Voter turnout in the United States can be defined as the number of votes cast versus the number of registered voters. Since the 1960s, voter turnout in the United States has been steadily declining. "After rising sharply from 1948 to 1960, turnout declined in nearly every election until dropping to barely half of eligible voters in 1988"(FairVote). Some would argue indifference and lack of motivation are main causes for the decline in voter turnout.
People fail to see how voting for a candidate will change their current situation and tend to perceive their votes as useless. Many begin to view the voting process as cynical because of negative ad campaigns and refuse to take part in negative activity. A lack of community participation is another reason. With advances in the television and internet, many citizens become too distracted to vote.
Still others have simply lost trust in their government. Whatever the reasons for the decline in voter turnout, it is an issue that threatens the fabrics of democracy. For a democracy to be successful, it needs to accurately represent the will of the people. In the 2008 election, between 126.5 million and 128.5 million Americans cast ballots making the voter turnout percentage 60.7% (CNN). While more Americans voted than ever before, forty percent of the population still failed to voice their opinion.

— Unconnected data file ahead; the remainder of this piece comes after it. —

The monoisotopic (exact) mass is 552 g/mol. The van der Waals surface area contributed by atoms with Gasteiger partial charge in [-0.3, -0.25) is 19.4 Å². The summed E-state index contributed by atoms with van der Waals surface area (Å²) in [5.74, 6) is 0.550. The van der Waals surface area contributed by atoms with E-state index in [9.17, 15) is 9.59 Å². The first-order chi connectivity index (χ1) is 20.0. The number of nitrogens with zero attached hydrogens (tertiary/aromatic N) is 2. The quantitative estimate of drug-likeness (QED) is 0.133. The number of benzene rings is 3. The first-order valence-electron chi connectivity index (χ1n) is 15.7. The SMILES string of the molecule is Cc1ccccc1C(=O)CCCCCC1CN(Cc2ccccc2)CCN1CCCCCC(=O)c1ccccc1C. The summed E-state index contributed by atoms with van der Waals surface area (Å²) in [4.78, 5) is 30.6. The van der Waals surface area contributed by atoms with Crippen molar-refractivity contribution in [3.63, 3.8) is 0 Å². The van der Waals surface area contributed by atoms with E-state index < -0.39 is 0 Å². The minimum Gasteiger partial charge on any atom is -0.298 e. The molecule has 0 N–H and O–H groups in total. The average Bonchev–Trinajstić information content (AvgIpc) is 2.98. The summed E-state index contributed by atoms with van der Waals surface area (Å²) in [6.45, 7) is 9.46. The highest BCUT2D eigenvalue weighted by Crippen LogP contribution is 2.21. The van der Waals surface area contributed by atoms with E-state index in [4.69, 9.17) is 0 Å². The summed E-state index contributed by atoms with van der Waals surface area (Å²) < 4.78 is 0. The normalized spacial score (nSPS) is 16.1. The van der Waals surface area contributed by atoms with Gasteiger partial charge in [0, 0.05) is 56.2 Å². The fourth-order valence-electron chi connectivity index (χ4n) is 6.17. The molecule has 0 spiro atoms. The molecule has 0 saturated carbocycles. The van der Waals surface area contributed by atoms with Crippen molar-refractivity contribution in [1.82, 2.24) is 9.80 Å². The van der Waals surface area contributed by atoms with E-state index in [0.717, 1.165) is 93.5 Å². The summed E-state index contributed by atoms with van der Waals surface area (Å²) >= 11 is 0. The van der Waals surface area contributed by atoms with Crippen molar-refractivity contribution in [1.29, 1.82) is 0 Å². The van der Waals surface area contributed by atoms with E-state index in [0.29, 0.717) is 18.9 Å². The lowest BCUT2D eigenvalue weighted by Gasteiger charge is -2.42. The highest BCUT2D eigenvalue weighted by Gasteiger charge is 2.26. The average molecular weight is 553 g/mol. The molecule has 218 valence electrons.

If nearly half of registered voters failed to cast a ballot, something is clearly wrong with American politics. A government by the people and for the people cannot exist like this. Low voter turnout in the United States endangers the principles the country was founded upon and should raise alarm.
Some would argue that low voter turnout is not necessarily a bad thing. They believe that only informed voters should be allowed to vote and that voting is more of a privilege than a civic responsibility. But if only a third of the population votes, there is a more important underlying issue. American citizens need to care more about government and politics and become more informed.
[...] The United States should adopt a national popular vote. This way every person would feel that their vote counts. The United States should also do away with the winner-take all districts that discourage voters and make a move toward proportional and representative districts. If voters felt like their vote mattered, there would be way more voter turnout. Another way to increase voter turnout would be to make voting compulsory just like jury duty. "Nations which have compulsory voting, enforced or not, consistently have much higher voter turnout than those countries in which voting is optional" (Roberts). [...]
[...] Works Cited "FairVote.org | Voter Turnout." FairVote. 2000-2011. Web. 26 Mar. 2012.
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